Pablo’s company’s cannabis field of 1.4 hectares, located in the Gironde department, is one of four experimental fields to date where harvests of CBD for wine production are now officially beginning. Previously, there were only three fields of the same type in France, two of which are in Nouvelle-Aquitaine, the other in Creuse. “We have an official catalog in France with information on hemp seeds,” explains de Pablo. “There are 25 varieties listed in it, but only one allows us to do what we do today. During growth, we remove all the male plants and only the flowering of the female plants are used. By doing this, we reduce the amount of material to be harvested and therefore the amount of CBD in advance.” The harvest is then extracted in a certified organic laboratory in Germany. The result is a concentrate of CBD.
Production and design of “Burdi W” was accompanied and supervised by Alain Raynaud. “It’s a first experience, I’ve never tasted this kind of product before,” admits Alain Raynaud. “It is not only a wine based on grapes, but it looks like wine, it reaches like wine and it tastes like wine. I’ve known wine for 40 years and it’s very exciting to taste the ‘Burdi W’. It is a drink that I enjoy.”
No fear of side effects
Cannabis wine production is a serious business, but one that requires very careful dosing of CBD to maintain a balance. The process takes up to three months. “It’s very complicated because cannabis contains strong terpenes. You have to find the right combination to match the taste of the wine,” de Pablo explains. Terpenes are compounds found in plants that pass on their distinctive smell and taste when used. “We tame the terpenes to create a real flavor interest. We want very fruity notes with hints of black berries that support the flavor of the Petit Verdot,” explains de Pablo.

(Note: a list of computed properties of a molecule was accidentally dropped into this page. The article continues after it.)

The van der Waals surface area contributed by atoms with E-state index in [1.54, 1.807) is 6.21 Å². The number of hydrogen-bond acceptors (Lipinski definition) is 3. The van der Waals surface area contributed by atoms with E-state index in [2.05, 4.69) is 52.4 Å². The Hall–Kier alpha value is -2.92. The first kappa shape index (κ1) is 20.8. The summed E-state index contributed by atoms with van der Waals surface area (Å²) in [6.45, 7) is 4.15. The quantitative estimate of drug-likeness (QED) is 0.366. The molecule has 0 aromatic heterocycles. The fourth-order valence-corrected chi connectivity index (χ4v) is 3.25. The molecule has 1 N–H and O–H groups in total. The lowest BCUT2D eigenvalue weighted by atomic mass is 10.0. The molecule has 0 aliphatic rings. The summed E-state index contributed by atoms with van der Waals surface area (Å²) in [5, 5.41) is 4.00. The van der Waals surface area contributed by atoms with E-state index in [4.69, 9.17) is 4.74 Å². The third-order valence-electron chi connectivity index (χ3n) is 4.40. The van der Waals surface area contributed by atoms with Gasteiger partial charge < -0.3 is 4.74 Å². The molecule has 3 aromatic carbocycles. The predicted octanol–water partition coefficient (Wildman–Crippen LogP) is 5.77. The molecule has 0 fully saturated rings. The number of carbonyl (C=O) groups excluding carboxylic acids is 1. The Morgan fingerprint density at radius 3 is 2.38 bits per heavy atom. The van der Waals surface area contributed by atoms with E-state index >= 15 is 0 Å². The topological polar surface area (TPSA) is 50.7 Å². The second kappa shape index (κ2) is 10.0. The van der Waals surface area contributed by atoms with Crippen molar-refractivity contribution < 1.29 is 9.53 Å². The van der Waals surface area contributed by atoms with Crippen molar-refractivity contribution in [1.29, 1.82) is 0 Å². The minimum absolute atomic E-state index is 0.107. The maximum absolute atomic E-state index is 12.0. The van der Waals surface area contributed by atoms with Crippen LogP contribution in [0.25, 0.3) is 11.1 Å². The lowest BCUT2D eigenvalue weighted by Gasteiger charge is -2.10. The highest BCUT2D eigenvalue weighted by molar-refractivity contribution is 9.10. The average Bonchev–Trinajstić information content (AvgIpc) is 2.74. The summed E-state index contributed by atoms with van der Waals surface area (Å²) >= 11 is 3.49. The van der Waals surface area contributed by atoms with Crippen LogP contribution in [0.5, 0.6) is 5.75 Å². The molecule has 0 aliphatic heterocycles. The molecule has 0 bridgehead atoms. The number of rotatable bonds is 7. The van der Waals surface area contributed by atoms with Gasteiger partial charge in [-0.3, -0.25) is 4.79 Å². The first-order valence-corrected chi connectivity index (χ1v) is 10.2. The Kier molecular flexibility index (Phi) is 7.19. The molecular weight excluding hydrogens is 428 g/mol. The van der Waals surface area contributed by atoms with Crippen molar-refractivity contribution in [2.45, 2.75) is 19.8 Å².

The “Burdi W” contains around 45.5 mg of CBD. This is a slightly higher value compared to cannabis wines from the U.S., which are around 40 mg per 750 ml volume. In California, vintner Muiris Griffin from Napa Valley is particularly known for such concoctions. Griffin, who has worked at Pape Clément, Opus One, Ridge and Round Pound, is accompanying a handful of start-ups that want to make CBD-infused drinks a trend. Above all, the U.S. products place great emphasis on sourcing grapes from renowned regions such as California’s Sonoma County and Napa Valley.
Hallucinating Romans and Gauls
“Instead of high alcohol levels, the sensation of cannabis wine is based on the addition of a water-soluble cannabis blend added to the wine. You can feel the effect in a few minutes,” is the credo of all start-ups in the cannabis scene. “With our ‘Burdi W’, we want to revitalize the Bordeaux wine market by rejuvenating it and reach a new audience interested in CBD-based products,” stresses de Pablo.
While the “Burdi W” is a first in France, mixed drinks with cannabis have long been nothing new. “There are already these wine-based drinks in neighboring Spain, but it was a CBD wine from California that gave me the idea of producing such a drink in France,” de Pablo sums up.
Now, cannabis-infused fermented grape juices are already in production or in final testing stages around the world. What many may not know is that the appropriate fortification of wine is an ancient craft. We are more familiar with the process from the production of mulled wine, where herbs and fruit flavors are blended with wine. Some articles on archaeological excavations talk about the fact that the Gaulish people and later the conquering Romans in what is now France produced and consumed hemp wine. Throughout antiquity, the hallucinatory effect was probably the goal – whether it is different today?